(CNN) -- He is the youngest winner on a major professional golf circuit surpassing the previous record of the legendary Seve Ballesteros by nearly four years.
He is the youngest player to break into the world's top 100 then the top 50, breaking the records of Tiger Woods.
He is the Japan Tour's youngest order of merit winner and banked close to $2 million in achieving the feat.
Now just turned 19, he's a household name in his native Japan, but unless you are a golf fan it's unlikely you will have heard of Ryo Ishikawa, who many claim can match the golfing achievements of his idol, 14-time major winner Woods.
And with Woods now seen as a flawed genius, a shadow of his former self, Ishikawa is in the vanguard of a new generation of young gutsy and iconic stars who are ready to claim his crown.
Europe has Rory McIlroy, America has Rickie Fowler while Ishikawa is Asia's brightest young hopeful, the rising star from the East.
"I don't think I'll see anyone else like this while I'm still alive," says Takehiro Hayashi, the executive director of Japan's Junior Golf Development Association.
Having spent 40 years identifying and developing talent, Hayashi believes Ishikawa is the real deal.
"A player as talented as this only comes along once every hundred years," he said. Ishikawa first came to prominence four months short of his 16th birthday when his record breaking feats began.
He was given a sponsor's exemption to play in the 2007 Munsingwear Open KSB Cup and bad weather meant he had to play two rounds on the Sunday with a dawn start.
Watched by just a few friends and family when he teed off, Ishikawa stormed to victory with scores of 69 and 66 and his journey to stardom had begun.
He turned professional the following year and has swiftly risen through the ranks to the delight and pride of his nation.
It's hard for anyone to go a day in Japan without seeing him on television or on a billboard where he's either playing golf or endorsing brands like Panasonic or All Nippon Airways.
He travels with an entourage, is pursued by swarms of media and he already has a public museum in which to put all his trophies.
Every week, hundreds of people pay to see them. It's no wonder that his motto is "world, here I come."
If the ambition and the marketing seem arrogant, the young man himself is not.
"I may be famous on the course, but at home I'm just treated as one of the kids.
"Often I feel very fortunate, I feel happy when a lot of fans come to cheer me" Ishikawa told Living Golf ahead of recent tournament in Sapporo.
"I'm not sure I'd call myself a genius, but of course I have worked hard."
That is the very essence of Ishikawa, and also the public perception of him. He's close to his family (he has a younger brother and sister), humble, down-to-earth and ferociously dedicated.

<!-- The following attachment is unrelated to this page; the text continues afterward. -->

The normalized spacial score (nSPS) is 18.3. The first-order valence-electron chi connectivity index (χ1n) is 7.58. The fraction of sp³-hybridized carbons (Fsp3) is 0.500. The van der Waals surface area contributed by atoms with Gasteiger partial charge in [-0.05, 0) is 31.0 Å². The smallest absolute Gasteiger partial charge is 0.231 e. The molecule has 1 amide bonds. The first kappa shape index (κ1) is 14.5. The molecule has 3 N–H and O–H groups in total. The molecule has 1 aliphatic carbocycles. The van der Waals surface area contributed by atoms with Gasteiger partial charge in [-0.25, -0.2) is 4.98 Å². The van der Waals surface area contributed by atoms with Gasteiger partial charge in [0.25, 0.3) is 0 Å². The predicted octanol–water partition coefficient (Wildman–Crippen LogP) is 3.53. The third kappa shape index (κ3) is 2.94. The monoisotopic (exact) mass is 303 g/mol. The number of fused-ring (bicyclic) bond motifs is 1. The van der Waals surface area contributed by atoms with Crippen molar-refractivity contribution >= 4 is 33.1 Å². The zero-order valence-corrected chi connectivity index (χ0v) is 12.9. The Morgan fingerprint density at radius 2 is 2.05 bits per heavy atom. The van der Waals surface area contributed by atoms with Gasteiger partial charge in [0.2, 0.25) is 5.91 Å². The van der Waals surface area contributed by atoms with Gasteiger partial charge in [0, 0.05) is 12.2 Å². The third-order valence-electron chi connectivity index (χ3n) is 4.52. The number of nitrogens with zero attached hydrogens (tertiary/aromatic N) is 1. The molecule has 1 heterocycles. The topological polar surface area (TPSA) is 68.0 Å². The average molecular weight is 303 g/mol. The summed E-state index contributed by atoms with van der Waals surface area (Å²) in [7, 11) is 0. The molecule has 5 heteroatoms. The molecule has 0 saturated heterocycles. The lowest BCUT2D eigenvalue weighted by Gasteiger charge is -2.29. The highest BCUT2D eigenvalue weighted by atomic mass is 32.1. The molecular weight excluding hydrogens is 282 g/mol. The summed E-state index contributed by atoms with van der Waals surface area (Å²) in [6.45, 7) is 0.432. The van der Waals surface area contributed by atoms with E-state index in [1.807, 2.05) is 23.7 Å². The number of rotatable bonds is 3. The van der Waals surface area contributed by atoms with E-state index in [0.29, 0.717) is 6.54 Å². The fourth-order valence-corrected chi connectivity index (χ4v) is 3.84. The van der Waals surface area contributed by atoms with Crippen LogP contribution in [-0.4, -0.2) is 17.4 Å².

Every day, he spends up to three hours working on his fitness and five more on the range. He's very much a product of the Tiger generation.
Ishikawa, McIlroy and Fowler all play ballsy, aggressive golf and all three dress to be noticed.
Bright orange or sky-blue trousers don't look out of place on the Japanese star, who says he likes to be spotted easily and -- like Tiger -- he wears red on Sunday for his final round.
"I started to play golf because of Tiger Woods, he was sensational and I respect him so much.
I always dreamed I would play like him and without him, I wouldn't be here today.
"The generation following Woods -- including myself -- needs to contribute to making the golf world even more exciting for the future."
Ishikawa's already doing his bit. This year, on Sunday the second of May, he donned a pair of signal-red trousers and calmly wrote his name into the record books by winning the Crowns tournament in Nagoya.
He beat the field by five strokes for what was his seventh career title, but no-one was counting trophies that day; he had just shot the lowest-ever score on a major tour: 58.
At the time, he said the phenomenal achievement hadn't yet sunk in. He's still at a loss to explain it.
"It was like being in a dream. It was as if the ball and the cup had magnetic powers or it was as if I was controlling the ball by remote control."
However he'd done it, and suddenly the rest of the world began to take more notice.
"I cannot travel on a train anymore and if I go out shopping without a disguise, like a cap, then people gather around me and cause a public disturbance," Ishikawa revealed without a hint of regret.
Ishikawa's emergence is timely. An aging population and the 20-year recession have hit the Japanese golf industry hard.